Cork science fair teaches future generations about climate change

Published by Shamim Malekmian on

November 12th, 2018

A science fair introduced the notion of climate change and sustainable energy to youngsters in Cork yesterday.

The festival, hosted by Science Foundation Ireland, had various educational stalls to show the impact of climate change to children through fun, scientific experimentation.

Dr Paul Bolger, UCC’s Environmental Research Institute (ERI) general manager, told The Green News that the event is important as climate change will have a critical impact on future generations.

“A lot of children don’t know a lot about climate change,” he said. “The idea is to make them familiar with the fact that climate change is happening, and [that] we need to do something about it.

“Children would be the most affected group by climate change because its major impacts are going to be revealed in 20 to 40 years,” he continued.

Cormac O’Callaghan from the Sustainable Energy Authority Ireland (SEAI) demonstrated the power of renewable energy by producing energy using the acidity of lemons.

Dr Paul Bolger and his son at ERI Children Science Fair Photo Shamim Malekmian

Dr Paul Bolger and his son at ERI Children Science Fair Photo Shamim Malekmian

He said that introducing sustainability and its positive influence on climate change needs to be a priority in schools.

“Why we go to schools and are teaching it here today has got to do with climate change, teaching children about saving energy and the impacts of fossil fuels gets the conversation started,” Mr O’Callaghan said.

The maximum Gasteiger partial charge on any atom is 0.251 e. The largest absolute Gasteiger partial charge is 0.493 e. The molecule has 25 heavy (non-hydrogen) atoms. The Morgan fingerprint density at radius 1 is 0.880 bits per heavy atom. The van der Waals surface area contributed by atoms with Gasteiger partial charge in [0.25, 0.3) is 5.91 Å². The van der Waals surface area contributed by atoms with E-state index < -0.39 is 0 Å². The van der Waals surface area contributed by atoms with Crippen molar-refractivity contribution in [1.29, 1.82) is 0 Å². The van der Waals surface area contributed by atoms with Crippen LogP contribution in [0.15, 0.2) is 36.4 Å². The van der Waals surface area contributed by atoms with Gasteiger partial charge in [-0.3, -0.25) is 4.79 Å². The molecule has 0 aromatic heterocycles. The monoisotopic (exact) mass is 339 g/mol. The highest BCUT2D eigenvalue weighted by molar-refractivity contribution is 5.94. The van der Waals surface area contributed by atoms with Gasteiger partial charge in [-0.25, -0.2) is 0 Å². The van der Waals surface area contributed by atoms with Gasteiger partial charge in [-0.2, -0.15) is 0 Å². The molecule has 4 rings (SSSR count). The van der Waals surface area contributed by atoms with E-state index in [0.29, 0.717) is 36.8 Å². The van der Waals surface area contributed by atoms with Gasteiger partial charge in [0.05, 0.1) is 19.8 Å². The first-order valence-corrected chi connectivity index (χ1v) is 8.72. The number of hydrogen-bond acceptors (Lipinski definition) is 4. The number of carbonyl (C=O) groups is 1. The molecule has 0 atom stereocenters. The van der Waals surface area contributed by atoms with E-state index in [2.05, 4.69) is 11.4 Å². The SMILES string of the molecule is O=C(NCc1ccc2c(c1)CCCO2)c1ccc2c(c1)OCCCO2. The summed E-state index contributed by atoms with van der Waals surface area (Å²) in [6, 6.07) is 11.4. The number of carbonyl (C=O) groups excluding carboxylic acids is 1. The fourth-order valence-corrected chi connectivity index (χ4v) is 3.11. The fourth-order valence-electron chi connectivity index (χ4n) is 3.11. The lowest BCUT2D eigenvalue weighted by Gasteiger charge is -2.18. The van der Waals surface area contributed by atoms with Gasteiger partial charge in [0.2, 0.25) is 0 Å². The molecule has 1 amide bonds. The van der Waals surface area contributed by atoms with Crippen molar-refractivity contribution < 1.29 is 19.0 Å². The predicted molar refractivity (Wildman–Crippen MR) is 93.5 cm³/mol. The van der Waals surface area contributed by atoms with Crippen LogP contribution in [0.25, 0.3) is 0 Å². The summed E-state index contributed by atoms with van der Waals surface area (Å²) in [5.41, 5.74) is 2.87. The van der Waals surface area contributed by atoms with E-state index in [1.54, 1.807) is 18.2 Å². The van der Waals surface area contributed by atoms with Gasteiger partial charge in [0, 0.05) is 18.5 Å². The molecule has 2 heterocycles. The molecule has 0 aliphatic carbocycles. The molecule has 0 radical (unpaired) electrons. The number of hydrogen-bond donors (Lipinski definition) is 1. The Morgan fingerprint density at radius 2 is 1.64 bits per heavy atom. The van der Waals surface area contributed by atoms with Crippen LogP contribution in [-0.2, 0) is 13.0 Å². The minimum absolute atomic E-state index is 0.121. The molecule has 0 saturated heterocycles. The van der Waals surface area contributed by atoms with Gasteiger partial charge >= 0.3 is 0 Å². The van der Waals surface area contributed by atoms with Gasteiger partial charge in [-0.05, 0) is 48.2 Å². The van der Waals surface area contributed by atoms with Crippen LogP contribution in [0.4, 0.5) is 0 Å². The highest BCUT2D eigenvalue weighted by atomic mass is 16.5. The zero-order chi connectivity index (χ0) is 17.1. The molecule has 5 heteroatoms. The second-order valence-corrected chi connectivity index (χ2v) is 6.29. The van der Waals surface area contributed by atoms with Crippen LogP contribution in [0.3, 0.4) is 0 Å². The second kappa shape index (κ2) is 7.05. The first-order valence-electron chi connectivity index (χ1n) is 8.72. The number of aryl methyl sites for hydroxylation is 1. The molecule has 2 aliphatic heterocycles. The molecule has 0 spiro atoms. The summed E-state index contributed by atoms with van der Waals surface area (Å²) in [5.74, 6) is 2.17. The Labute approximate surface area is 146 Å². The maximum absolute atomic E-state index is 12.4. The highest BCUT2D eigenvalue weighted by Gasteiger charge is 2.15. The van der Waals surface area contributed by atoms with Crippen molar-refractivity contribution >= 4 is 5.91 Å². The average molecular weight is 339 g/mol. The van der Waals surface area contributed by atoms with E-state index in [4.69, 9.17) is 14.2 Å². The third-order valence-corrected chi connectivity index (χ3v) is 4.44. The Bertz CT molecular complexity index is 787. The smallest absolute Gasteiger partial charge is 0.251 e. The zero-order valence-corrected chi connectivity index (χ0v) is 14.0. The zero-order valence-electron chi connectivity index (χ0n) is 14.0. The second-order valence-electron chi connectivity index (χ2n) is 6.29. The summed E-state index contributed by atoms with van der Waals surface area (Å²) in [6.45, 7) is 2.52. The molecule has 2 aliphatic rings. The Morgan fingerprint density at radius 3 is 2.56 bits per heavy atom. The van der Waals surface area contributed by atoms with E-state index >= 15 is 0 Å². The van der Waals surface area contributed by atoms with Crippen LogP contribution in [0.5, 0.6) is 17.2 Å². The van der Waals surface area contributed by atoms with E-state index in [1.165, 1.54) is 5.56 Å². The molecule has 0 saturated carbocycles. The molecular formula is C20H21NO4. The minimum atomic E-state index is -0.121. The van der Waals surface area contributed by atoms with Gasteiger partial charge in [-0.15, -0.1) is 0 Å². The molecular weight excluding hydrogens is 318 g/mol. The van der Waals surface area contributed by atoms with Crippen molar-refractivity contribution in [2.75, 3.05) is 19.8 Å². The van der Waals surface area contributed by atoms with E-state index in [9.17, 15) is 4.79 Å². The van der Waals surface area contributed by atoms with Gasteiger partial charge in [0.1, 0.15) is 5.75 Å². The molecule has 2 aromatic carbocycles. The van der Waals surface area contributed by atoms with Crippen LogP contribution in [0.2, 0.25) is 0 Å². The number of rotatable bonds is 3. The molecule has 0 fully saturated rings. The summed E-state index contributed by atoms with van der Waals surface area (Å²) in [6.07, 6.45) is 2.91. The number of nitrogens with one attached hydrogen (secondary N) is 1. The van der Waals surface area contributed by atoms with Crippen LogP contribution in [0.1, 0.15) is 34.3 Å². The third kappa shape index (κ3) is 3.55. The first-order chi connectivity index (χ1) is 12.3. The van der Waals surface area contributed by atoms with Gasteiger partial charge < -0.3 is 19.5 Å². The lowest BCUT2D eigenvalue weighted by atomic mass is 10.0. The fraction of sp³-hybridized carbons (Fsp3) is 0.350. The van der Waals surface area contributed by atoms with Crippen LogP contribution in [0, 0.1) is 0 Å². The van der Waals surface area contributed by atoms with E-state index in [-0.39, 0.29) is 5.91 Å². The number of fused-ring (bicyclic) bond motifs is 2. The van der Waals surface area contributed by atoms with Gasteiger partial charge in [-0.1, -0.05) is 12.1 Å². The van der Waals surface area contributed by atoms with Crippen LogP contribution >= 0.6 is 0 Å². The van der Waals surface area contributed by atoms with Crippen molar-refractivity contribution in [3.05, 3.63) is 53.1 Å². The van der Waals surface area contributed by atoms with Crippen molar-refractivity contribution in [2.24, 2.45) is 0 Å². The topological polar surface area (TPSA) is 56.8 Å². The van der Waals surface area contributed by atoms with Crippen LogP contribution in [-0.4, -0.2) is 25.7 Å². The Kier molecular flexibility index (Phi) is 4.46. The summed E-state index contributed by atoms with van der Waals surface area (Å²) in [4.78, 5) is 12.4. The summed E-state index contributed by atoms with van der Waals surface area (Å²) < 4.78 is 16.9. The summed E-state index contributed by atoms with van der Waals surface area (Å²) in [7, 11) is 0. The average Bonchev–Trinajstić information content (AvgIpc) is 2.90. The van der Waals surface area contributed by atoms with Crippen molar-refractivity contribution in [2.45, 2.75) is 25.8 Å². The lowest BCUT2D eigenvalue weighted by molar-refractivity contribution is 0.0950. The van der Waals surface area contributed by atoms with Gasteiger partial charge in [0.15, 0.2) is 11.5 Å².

“Teaching children what they can do to help with climate change from an individual level and get the discussion started about what can be done at a national level is our aim.”

Ocean pollution and its detrimental impact on the safety of swimming in Irish waters was highlighted by Ireland’s National Drowning Prevention Campaign (RNLI), warning children about the rubbish that is hidden in our water.

“Broken glass, shopping trolleys and discarded fishing nets, all types of rubbish and in a lot of places sewage enters the water, we are raising awareness among children about this,” a RNLI volunteer told The Green News.

[x_author title=”About the Author”]

Related Post
‘We have to see this flooding in the context of climate change’ expert warns
‘We have to see this flooding in the context of climate change’ expert warns

Devastating winter flooding could be up to eight times more frequent because of climate change, flooding expert has warned.

VIDEO: Ireland needs to stop pleading it’s a ‘special case’ and start doing what is necessary to meet the Paris agreement

The Irish government need to stop pleading we are a special case in relation to climate change and start doing Read more

Climate change needs to be an election issue, say An Taisce

The charity, which works to preserve Ireland’s natural and built heritage, sets out seven key areas that must be acted Read more

On saving the planet: “Don’t wait for someone else to do it because it just won’t happen” – Alicia Premkumar, age 13

Alicia and her Planet Pals visit local schools and teach children about environmental issues using puppet shows and competitions. “We Read more

Shamim Malekmian

Shamim is a Senior Reporter at The Green News and a contributing writer to the Irish Examiner, Cork Evening Echo and the Dublin Inquirer.